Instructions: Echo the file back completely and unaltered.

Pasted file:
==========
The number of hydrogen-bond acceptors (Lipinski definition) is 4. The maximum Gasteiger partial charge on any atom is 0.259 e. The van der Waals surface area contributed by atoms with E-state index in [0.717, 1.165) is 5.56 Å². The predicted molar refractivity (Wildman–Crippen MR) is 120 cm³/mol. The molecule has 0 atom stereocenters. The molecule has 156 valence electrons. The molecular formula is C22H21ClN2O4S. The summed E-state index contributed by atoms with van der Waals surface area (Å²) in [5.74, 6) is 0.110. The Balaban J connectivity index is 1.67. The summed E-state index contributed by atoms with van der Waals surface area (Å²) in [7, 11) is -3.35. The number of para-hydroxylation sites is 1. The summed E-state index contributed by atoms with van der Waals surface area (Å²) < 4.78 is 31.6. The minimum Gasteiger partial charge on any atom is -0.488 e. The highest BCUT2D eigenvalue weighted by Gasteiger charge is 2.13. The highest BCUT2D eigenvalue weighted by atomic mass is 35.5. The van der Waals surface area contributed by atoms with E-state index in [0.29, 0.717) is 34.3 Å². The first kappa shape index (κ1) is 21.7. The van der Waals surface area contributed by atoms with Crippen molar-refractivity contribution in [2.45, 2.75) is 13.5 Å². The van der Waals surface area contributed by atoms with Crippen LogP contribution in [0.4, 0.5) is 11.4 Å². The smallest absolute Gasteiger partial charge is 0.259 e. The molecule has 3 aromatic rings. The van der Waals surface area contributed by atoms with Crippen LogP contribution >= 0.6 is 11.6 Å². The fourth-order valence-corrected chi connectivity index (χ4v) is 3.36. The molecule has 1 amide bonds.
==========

The number of hydrogen-bond acceptors (Lipinski definition) is 4. The maximum Gasteiger partial charge on any atom is 0.259 e. The van der Waals surface area contributed by atoms with E-state index in [0.717, 1.165) is 5.56 Å². The predicted molar refractivity (Wildman–Crippen MR) is 120 cm³/mol. The molecule has 0 atom stereocenters. The molecule has 156 valence electrons. The molecular formula is C22H21ClN2O4S. The summed E-state index contributed by atoms with van der Waals surface area (Å²) in [5.74, 6) is 0.110. The Balaban J connectivity index is 1.67. The summed E-state index contributed by atoms with van der Waals surface area (Å²) in [7, 11) is -3.35. The number of para-hydroxylation sites is 1. The summed E-state index contributed by atoms with van der Waals surface area (Å²) < 4.78 is 31.6. The minimum Gasteiger partial charge on any atom is -0.488 e. The highest BCUT2D eigenvalue weighted by Gasteiger charge is 2.13. The highest BCUT2D eigenvalue weighted by atomic mass is 35.5. The van der Waals surface area contributed by atoms with E-state index in [0.29, 0.717) is 34.3 Å². The first kappa shape index (κ1) is 21.7. The van der Waals surface area contributed by atoms with Crippen molar-refractivity contribution in [2.45, 2.75) is 13.5 Å². The van der Waals surface area contributed by atoms with Crippen LogP contribution in [0.4, 0.5) is 11.4 Å². The smallest absolute Gasteiger partial charge is 0.259 e. The molecule has 3 aromatic rings. The van der Waals surface area contributed by atoms with Crippen LogP contribution >= 0.6 is 11.6 Å². The fourth-order valence-corrected chi connectivity index (χ4v) is 3.36. The molecule has 1 amide bonds.